Finally, in the Stock D scenario, we assume that the Federal Reserve raises interest rates (Rf) (see i) due to inflation. As a result, the discount rate increases, the fair market price (P) decreases, and as a result, the earnings yield (E/P) increases to 12%, making Stock D look more attractive than Stock A. Even if we increase the net earnings, assuming that Stock D (not illustrated in Exhibit A1) can fully offset the rise in interest rates by raising the price of its product or service offering, say from $10 to $12 ($12/12% = $100), Stock D’s earnings yield would still increase from 10% (the base case) to 12%. That is because the net earnings (E) increase while the stock price (P) declines, indicating (incorrectly) that the stock is more attractive after the Federal Reserve raised interest rates than it was before. Again, this is evidence of the methodical problems inherent in common price multiples when such metrics are used to measure expected returns across stocks.

From a theoretical perspective, the problem is that common price multiples, such as the P/E, use unadjusted fundamental metrics of firm size, such as net earnings (E), as a proxy for fair value. Note that a stock’s market price (P), by definition, reflects investors’ assessments of the stock’s risk and future growth prospects and is thus adjusted by investors, while the fundamental size metric (E) does not adjust for such factors. The result is that when risk increases (or reward decreases) or interest rates rise, the earnings yield increases, making the stock look more attractive. This is a serious flaw that may mislead investors to invest in stocks that may be not only overpriced but most certainly exhibiting above-average higher risk and below-average growth and profitability relative to the market. That is, as it sounds, not optimal.

Our research shows that, under an assumption of stock market efficiency, the earnings yield is rather an investor’s required discount rate. To illustrate, say a stock has net earnings of $10, and the earnings yield is 10% (P/E 10); then the stock’s market value can be written as $10 divided by 10% equals $100. In other words, the earnings yield is equivalent to the discount rate (see Stock A, d and j, in Exhibit A1). Thus, we argue that the earnings yield (and obviously also the P/E) is not an appropriate measure of valuation; rather, the earnings yield represents investors’ required return (i.e., the discount rate).

However, if stock markets are inefficient (i.e., market prices do not equal fair values), the required return (i.e., the earnings yield) may be either too high or too low, creating opportunities for investors to capture the value premium in equity markets. This finding also has implications for asset allocation across equity and fixed-income securities, as it suggests that the so-called “Fed” model is theoretically flawed (see Exhibit A1, d versus l). See also Asness [2003] and Estrada [2009], who address the same problem.

## APPENDIX B

## APPENDIX C

## ENDNOTES

We would like to express our deepest appreciation to Jennifer Bender, PhD, managing director of research for Global Equity Beta Solutions at State Street Global Advisors, for her valued feedback.

We should note that we have two patents pending for the construction of fair value-weighted indexes, which are based on a rules-based and systematic assessment of individual stocks’ fair value based on fundamental analysis. We also hold trademarks in the United States with the U.S. Patent and Trademark Office (USPTO) and in Europe.

↵

^{1}The CAPM states that the risk-to-expected-return tradeoff is systematic, rather than unsystematic. Furthermore, the CAPM teaches that the relationship between risk and expected return is positively correlated. As a result, the CAPM teaches that only high beta stocks (riskier stocks) can offer higher returns relative the market.↵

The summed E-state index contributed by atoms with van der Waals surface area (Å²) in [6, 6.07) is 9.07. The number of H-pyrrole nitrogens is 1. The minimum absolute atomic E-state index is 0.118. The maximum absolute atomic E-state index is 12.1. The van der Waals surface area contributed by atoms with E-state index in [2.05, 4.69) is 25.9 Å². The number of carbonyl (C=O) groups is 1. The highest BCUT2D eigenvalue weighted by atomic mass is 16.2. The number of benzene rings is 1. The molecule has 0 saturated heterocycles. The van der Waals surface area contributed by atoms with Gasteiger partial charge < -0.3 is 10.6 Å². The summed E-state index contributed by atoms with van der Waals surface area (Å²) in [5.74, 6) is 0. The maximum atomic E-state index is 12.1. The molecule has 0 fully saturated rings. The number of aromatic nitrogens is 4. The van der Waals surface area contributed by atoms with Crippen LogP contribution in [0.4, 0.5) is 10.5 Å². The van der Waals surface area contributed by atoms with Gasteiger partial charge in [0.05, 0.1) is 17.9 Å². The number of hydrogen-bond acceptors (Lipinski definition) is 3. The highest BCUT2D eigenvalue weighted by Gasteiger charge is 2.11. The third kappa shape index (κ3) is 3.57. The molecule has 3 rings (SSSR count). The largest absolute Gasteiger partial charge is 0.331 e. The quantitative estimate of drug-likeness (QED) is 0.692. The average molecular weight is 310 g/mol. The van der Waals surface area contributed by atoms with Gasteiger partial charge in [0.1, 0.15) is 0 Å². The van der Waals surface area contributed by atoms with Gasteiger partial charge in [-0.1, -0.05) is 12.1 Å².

^{2}For example, Russell Investments describes the “value factor” as the oldest form of active value investing dating back to the days of Benjamin Graham and David Dodd. See https://russellinvestments.com/au/insights/library/inside-smart-beta--making-sense-of-investment-factors.↵

^{3}CAPM says risk and reward are correlated in a positive fashion. The exact opposite is true in value investing. The greater the potential for reward, the less risk there is (Buffett [1984]). Real investment risk is measured not by the percent that a stock might decline in price in relation to the general market in a given period, but by the danger of a loss of quality and earnings power through economic changes (Graham [1949]).↵

^{4}From a portfolio construction perspective, it is contemplated that if a stock’s current net earnings are negative (i.e., a company reports a loss) the net earnings may be substituted by the stock’s current free cash flow. It is furthermore contemplated that additional fundamental metrics and/or profitability measures may be used in a combination when estimating a stock’s growth rate (reward). Finally, if a firm’s calculated fair value does not exceed the firm’s trailing twelve months book value, it is contemplated that the book value may be used as the fair value weight. That is often the case for so called deep value stocks. A further discussion on this subject goes beyond the purpose of this article.↵

^{5}Investors often compare the earnings yield (E/P) of a broad market index (such as the S&P 500) to prevailing interest rates, such as the current 10-year Treasury yield. They argue that if the earnings yield is less than the rate of the 10-year Treasury yield, stocks as may be considered overvalued. Similarly if the earnings yield is higher, stocks may be considered undervalued relative to bonds. We note that a similar reasoning is inherent in the so-called Fed model.↵

^{6}It is contemplated that a fair value-weighted index may have a higher or lower total capitalization than a market cap, weighted index under different market regimes. A higher capitalization relative to the market is particularly evident in late-stage bear markets and a lower capitalization is similarly evident in late-stage bull markets. However, under normal market conditions, a fair value-weighted index capitalization is fairly correlated to the market capitalization.

- © 2017 Pageant Media Ltd